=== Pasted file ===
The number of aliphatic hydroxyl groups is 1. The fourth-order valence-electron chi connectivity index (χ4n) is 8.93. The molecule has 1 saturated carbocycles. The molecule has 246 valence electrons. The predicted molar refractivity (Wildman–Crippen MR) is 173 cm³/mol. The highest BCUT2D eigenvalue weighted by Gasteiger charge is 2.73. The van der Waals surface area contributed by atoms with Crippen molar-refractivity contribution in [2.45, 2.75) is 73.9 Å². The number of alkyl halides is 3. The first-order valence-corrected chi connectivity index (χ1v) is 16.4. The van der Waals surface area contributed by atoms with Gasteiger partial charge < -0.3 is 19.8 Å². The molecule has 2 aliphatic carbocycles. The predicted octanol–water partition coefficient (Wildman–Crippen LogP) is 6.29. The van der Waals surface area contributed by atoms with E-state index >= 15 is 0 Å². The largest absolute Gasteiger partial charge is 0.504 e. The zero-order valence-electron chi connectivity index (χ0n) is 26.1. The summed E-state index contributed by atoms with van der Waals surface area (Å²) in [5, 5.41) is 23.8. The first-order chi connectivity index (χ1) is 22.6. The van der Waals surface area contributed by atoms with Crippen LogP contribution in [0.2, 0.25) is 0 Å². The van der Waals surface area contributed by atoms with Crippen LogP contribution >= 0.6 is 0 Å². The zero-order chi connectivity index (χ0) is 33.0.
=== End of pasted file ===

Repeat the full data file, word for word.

The number of aliphatic hydroxyl groups is 1. The fourth-order valence-electron chi connectivity index (χ4n) is 8.93. The molecule has 1 saturated carbocycles. The molecule has 246 valence electrons. The predicted molar refractivity (Wildman–Crippen MR) is 173 cm³/mol. The highest BCUT2D eigenvalue weighted by Gasteiger charge is 2.73. The van der Waals surface area contributed by atoms with Crippen molar-refractivity contribution in [2.45, 2.75) is 73.9 Å². The number of alkyl halides is 3. The first-order valence-corrected chi connectivity index (χ1v) is 16.4. The van der Waals surface area contributed by atoms with Gasteiger partial charge < -0.3 is 19.8 Å². The molecule has 2 aliphatic carbocycles. The predicted octanol–water partition coefficient (Wildman–Crippen LogP) is 6.29. The van der Waals surface area contributed by atoms with E-state index >= 15 is 0 Å². The largest absolute Gasteiger partial charge is 0.504 e. The zero-order valence-electron chi connectivity index (χ0n) is 26.1. The summed E-state index contributed by atoms with van der Waals surface area (Å²) in [5, 5.41) is 23.8. The first-order chi connectivity index (χ1) is 22.6. The van der Waals surface area contributed by atoms with Crippen LogP contribution in [0.2, 0.25) is 0 Å². The van der Waals surface area contributed by atoms with Crippen LogP contribution >= 0.6 is 0 Å². The zero-order chi connectivity index (χ0) is 33.0.